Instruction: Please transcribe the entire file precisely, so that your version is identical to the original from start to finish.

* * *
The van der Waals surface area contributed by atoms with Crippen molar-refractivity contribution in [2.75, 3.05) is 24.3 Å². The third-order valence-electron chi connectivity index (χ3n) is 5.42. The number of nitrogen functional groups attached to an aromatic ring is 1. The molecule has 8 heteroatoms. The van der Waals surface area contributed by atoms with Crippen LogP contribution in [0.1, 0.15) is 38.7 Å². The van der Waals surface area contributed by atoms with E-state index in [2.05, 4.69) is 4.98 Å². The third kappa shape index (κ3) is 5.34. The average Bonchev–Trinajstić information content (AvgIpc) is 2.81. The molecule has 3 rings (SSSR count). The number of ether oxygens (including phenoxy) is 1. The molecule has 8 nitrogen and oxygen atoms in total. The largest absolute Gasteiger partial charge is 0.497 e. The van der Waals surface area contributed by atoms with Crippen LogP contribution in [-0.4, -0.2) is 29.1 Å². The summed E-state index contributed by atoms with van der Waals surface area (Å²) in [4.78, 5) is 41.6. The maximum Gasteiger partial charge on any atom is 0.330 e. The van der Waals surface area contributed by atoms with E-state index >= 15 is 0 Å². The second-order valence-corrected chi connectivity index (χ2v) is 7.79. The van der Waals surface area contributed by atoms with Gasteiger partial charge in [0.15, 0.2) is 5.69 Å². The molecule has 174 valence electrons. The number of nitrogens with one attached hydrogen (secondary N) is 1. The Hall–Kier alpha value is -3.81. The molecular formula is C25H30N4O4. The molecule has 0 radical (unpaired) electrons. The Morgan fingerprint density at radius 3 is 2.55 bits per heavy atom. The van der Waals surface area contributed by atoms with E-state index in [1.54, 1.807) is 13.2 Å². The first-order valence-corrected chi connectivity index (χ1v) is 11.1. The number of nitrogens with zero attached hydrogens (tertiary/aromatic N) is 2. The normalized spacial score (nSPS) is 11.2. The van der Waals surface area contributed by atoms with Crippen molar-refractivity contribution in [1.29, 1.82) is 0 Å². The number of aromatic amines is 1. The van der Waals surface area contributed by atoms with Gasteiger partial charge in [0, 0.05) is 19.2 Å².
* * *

The van der Waals surface area contributed by atoms with Crippen molar-refractivity contribution in [2.75, 3.05) is 24.3 Å². The third-order valence-electron chi connectivity index (χ3n) is 5.42. The number of nitrogen functional groups attached to an aromatic ring is 1. The molecule has 8 heteroatoms. The van der Waals surface area contributed by atoms with Crippen LogP contribution in [0.1, 0.15) is 38.7 Å². The van der Waals surface area contributed by atoms with E-state index in [2.05, 4.69) is 4.98 Å². The third kappa shape index (κ3) is 5.34. The average Bonchev–Trinajstić information content (AvgIpc) is 2.81. The molecule has 3 rings (SSSR count). The number of ether oxygens (including phenoxy) is 1. The molecule has 8 nitrogen and oxygen atoms in total. The largest absolute Gasteiger partial charge is 0.497 e. The van der Waals surface area contributed by atoms with Crippen LogP contribution in [-0.4, -0.2) is 29.1 Å². The summed E-state index contributed by atoms with van der Waals surface area (Å²) in [4.78, 5) is 41.6. The maximum Gasteiger partial charge on any atom is 0.330 e. The van der Waals surface area contributed by atoms with E-state index >= 15 is 0 Å². The second-order valence-corrected chi connectivity index (χ2v) is 7.79. The van der Waals surface area contributed by atoms with Gasteiger partial charge in [0.15, 0.2) is 5.69 Å². The molecule has 174 valence electrons. The number of nitrogens with one attached hydrogen (secondary N) is 1. The Hall–Kier alpha value is -3.81. The molecular formula is C25H30N4O4. The molecule has 0 radical (unpaired) electrons. The Morgan fingerprint density at radius 3 is 2.55 bits per heavy atom. The van der Waals surface area contributed by atoms with E-state index in [1.54, 1.807) is 13.2 Å². The first-order valence-corrected chi connectivity index (χ1v) is 11.1. The number of nitrogens with zero attached hydrogens (tertiary/aromatic N) is 2. The normalized spacial score (nSPS) is 11.2. The van der Waals surface area contributed by atoms with Crippen molar-refractivity contribution in [1.29, 1.82) is 0 Å². The number of aromatic amines is 1. The van der Waals surface area contributed by atoms with Gasteiger partial charge in [0, 0.05) is 19.2 Å².